The 4Runner comes standard with stability control and eight airbags, including front, side and knee airbags for front passengers, and full-length side-curtain airbags. The driver and front passenger also get active head restraints. Rear parking sensors are standard, while a backup camera is optional.

Buyers can additionally specify the Safety Connect telematics system, which adds automatic collision notification, a stolen-vehicle locator, an SOS button and roadside assistance. A 1-year subscription is included.

In National Highway Traffic Safety Administration crash tests, the 4Runner scored four stars out of five overall, including four stars for front impacts, five stars for side impacts and three stars for rollover resistance. The nonprofit Insurance Institute for Highway Safety gave the 4Runner its top rating of Good in every category except the small-overlap front test, where the rating was Marginal.

Behind the Wheel

The 4Runner comes up aces off-road, no doubt about it. It's in the running with the Jeep Grand Cherokee for the "most capable midsize SUV" award. However, the same features that are a boon in the bushes -- such as the slow-ratio steering and tough-as-nails truck suspension -- make the 4Runner a bit of a handful on paved roads. The Limited model's X-REAS underpinnings noticeably tighten up the 4Runner's handling in civilization, but even so, you'll never forget that this is a tall, narrow SUV. We do think Toyota has done a nice job tuning the ride, however, as there's little of the truck-like jitteriness that plagued previous 4Runners.

In our interior evaluation, we found that while the 4Runner's front seats provide little in the way of lateral support, they're mounted high, so you get a commanding view of your surroundings. The standard power lumbar support is a nice touch at this price. The second-row seat bottom is rather low, however, so taller riders may feel as though they're sitting on the floor. Although the optional third-row seat is inhospitable to adults, kids will climb back there without complaint, so the 4Runner is a viable 3-row family vehicle.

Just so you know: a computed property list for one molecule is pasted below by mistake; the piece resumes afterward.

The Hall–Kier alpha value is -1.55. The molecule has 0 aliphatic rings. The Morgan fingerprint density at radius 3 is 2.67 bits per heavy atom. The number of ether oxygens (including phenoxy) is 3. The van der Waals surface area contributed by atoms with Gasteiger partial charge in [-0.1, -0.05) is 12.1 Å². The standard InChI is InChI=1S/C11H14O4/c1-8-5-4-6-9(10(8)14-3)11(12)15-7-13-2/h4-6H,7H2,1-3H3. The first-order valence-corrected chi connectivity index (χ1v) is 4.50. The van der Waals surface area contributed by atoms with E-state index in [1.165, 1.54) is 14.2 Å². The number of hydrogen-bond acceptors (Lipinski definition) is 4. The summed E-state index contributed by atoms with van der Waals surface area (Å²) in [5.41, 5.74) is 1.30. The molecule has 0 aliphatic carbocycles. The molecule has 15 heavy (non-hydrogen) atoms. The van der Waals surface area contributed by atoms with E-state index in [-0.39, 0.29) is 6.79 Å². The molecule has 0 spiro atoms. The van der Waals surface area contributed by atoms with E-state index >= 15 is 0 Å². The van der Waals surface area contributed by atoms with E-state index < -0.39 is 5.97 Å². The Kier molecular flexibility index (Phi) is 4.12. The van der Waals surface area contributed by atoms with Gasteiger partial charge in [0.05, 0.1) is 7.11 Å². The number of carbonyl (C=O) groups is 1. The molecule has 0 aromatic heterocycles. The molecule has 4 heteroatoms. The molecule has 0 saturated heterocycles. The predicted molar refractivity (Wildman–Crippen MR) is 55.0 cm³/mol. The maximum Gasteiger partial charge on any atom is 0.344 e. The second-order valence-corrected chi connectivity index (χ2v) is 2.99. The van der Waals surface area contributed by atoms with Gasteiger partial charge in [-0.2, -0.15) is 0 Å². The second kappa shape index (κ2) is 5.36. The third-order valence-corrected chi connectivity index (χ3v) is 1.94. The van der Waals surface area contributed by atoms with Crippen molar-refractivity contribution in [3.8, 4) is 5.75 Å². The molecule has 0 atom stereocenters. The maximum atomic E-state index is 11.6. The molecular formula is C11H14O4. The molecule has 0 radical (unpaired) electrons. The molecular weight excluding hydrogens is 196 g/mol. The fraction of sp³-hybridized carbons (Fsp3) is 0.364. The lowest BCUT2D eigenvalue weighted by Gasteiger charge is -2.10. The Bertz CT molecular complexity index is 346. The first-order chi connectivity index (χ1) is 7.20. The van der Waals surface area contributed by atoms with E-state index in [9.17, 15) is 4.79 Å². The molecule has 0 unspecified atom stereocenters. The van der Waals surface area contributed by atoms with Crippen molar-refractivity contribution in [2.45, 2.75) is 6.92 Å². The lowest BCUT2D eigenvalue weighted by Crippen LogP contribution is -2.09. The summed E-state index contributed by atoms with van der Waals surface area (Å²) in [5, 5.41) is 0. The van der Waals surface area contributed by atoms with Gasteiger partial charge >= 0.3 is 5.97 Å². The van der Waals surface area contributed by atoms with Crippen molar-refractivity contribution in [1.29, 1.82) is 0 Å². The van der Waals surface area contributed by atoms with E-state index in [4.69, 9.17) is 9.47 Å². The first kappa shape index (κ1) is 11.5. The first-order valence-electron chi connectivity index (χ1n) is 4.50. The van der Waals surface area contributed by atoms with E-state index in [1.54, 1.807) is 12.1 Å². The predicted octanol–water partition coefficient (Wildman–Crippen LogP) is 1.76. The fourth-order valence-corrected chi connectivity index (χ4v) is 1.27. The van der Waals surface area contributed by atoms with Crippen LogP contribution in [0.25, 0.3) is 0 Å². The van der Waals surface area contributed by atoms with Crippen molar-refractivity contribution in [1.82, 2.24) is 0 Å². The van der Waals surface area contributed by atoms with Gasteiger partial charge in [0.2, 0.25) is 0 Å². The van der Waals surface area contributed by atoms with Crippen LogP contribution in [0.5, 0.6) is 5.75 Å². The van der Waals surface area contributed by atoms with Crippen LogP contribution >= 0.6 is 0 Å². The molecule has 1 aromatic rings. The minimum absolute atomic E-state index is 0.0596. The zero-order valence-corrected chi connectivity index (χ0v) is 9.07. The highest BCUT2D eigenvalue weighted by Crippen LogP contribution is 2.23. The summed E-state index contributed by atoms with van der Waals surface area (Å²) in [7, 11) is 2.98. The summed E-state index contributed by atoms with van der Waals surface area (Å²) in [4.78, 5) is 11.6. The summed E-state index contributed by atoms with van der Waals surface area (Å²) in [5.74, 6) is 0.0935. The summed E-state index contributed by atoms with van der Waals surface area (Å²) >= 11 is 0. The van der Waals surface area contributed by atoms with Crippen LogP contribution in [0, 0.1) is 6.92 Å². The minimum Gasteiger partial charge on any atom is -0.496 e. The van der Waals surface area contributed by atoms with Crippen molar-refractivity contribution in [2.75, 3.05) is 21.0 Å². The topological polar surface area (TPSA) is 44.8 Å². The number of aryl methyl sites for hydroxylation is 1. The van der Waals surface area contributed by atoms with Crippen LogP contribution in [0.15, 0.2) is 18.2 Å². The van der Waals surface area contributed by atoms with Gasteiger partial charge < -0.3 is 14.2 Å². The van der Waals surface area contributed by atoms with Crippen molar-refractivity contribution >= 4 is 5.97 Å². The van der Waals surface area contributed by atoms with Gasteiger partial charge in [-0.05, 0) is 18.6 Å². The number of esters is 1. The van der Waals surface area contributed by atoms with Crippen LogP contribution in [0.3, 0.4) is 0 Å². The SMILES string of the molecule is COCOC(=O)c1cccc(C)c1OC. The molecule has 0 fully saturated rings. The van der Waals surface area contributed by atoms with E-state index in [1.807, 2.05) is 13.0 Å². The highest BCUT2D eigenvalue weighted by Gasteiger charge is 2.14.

The 4Runner SR5's gauges are pretty standard, but other trims get crisp Optitron gauges that take a page out of Lexus's playbook. We're less enthused about the 4Runner's chunky hard-plastic dashboard, which should age well but looks and feels a bit cheap for a $30,000-$40,000 vehicle. Ergonomics are good, thanks to big knobs and clearly labeled buttons, but the dashboard's flat, upright design puts some controls at an uncomfortable reach for the driver.

Other Cars to Consider

2015 Dodge Durango -- The 3-row Durango feels bulkier than the 4Runner, but it looks great and offers a powerful Hemi V8.

2015 Jeep Grand Cherokee -- Sharing many of its underpinnings with the Durango, the smaller Grand Cherokee is a formidable competitor for the 4Runner. It has more equipment and a more pleasant on-road demeanor -- and the Durango's Hemi V8 is available here, too. However, you can't get a third-row seat.

2015 Nissan Xterra -- Although the Xterra is cheaper and a little smaller than the 4Runner, it offers many of the same traits, including body-on-frame construction and a focus on off-road abilities. Unfortunately, it doesn't offer third-row seating -- and you'll be stuck with leftover models, as Nissan announced the Xterra won't make it to the 2016 model year.

Used Toyota Land Cruiser -- If you're interested in a family-friendly off-roader, the Land Cruiser is a great choice, as it features all the capabilities of the 4Runner, and more luxury. Prices are high, though, so you'll probably want to consider a used model.

Autotrader's Advice

We'd go for the SR5, which should keep you around $35,000. Yes, the Limited has some desirable luxury and performance features, but it'll run you well over $40,000 when all's said and done. At that price point, it's a whole new ballgame.

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2016 Toyota 4Runner: New Car Review - Autotrader